Gender Gap in Skill Development: An Analytical Review

Gender Gap in Skill Development: An Analytical Review

Anjuli Chandra (The Gandhigram Rural Institute (Deemed), India)
Copyright: © 2019 |Pages: 22
DOI: 10.4018/978-1-5225-8443-8.ch001

Abstract

Achieving gender equality and empowering all women and girls is one of the 17 goals of Sustainable Development Goals (SDGs). Unfortunately, gender inequality practices still occur in nearly all fields of development; one of which is the skill development. The India Skills Report 2017 highlighted the gap between men and women in gaining employment across all sectors. This chapter analyzes gender gap in skill development, identifies challenges of gender stereotyped labor market, assesses government programs for skill development, and suggests remedial measures to fill the gender gap in skill development. The chapter uses secondary sources like India Skill Report, Gender Gap Report, World Economic Forum, and UNDP reports related to skill development focusing on gender gaps. The chapter gives a clear understanding of gender gap, skill development, and the challenges faced by women in a gender stereotyped labor market. The chapter ends by suggesting measures to fill these gaps.
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Introduction

Achieving gender equality and empowering all women and girls is one of the seventeen goals of Sustainable Development Goals (SDGs). Gender equality is a fundamental human right and necessary foundation for a peaceful, prosperous and sustainable world. Unfortunately, gender inequality practices still occur in nearly all fields of development; one of which is the skill development (Nurhaeni, and Kurniawan, 2018).

In India, women form an integral and substantial part of the workforce; but the working percentage rate of women in total labor force is declining. The share of women workforce (between 25-54 years of age) is about 30% in 2010 as against 39% in 2000, which is quite below as compared to 82% in China and 72% in Brazil. All it depict the under-representation of women in the workforce and results in the wastage of the demographic dividend to India. Moreover, women in India are mainly concentrated in the informal sector and are engaged in low paid jobs with no security benefits. This represents lack of employment opportunities and skills for women workforce. Currently, a majority of the female workforce in India is unskilled, i.e. a very low percentage of women have any kind of formal education. In India, around 65% of women in rural areas and over 30% of women in urban areas lacked basic primary school education (Verma, 2016).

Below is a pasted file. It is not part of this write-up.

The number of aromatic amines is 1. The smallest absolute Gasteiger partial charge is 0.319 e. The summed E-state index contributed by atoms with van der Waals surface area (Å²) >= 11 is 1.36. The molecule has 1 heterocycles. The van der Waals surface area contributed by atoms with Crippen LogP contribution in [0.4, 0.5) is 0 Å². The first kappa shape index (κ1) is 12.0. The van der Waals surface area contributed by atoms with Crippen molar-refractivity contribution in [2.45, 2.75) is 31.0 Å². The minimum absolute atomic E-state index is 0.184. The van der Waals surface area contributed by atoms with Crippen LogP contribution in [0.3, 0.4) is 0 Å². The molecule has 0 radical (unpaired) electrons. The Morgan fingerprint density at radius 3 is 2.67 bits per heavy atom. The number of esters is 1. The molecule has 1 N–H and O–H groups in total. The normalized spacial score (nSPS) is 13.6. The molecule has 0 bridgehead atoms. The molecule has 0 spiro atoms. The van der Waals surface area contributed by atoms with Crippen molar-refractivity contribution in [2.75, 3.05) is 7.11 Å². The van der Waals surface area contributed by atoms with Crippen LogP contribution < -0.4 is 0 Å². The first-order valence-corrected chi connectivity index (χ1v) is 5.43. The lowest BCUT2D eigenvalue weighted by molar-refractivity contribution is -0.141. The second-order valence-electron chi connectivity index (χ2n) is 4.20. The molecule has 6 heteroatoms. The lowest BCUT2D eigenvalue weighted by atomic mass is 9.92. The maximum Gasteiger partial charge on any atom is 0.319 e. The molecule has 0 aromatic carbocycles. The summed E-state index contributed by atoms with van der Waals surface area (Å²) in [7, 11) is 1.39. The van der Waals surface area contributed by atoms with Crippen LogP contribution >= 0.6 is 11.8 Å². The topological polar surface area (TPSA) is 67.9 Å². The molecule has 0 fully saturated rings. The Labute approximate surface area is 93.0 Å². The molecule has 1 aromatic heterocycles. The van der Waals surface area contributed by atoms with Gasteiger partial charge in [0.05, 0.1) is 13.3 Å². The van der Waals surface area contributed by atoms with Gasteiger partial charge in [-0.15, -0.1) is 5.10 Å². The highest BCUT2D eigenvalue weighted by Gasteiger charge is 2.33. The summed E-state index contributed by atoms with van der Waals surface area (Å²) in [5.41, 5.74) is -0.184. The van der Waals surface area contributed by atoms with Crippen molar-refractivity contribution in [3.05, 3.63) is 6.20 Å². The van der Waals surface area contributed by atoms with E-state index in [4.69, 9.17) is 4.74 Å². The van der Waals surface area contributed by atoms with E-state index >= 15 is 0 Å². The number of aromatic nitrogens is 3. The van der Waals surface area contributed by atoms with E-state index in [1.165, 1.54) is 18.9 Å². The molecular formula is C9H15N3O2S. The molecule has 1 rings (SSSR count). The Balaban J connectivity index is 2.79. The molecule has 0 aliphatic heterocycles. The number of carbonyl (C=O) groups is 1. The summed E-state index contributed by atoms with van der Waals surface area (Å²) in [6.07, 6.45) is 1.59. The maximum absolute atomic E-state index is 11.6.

The gender gap, on the other hand, is the difference between women and men as reflected in social, political, intellectual, cultural, or economic attainments or attitudes. The Global Gender Gap Index aims to measure this gap in four key areas: health, education, economics and politics. On average, the 144 countries in the report have nearly closed the gap in health outcomes and educational attainment. But the gap is still wide open in political and economic participation. Countries need to pay attention to the gender gap not only because such inequality is inherently unfair. But also because numerous studies suggest greater gender equality leads to better economic performance (The Global Gender Gap Report, 2017).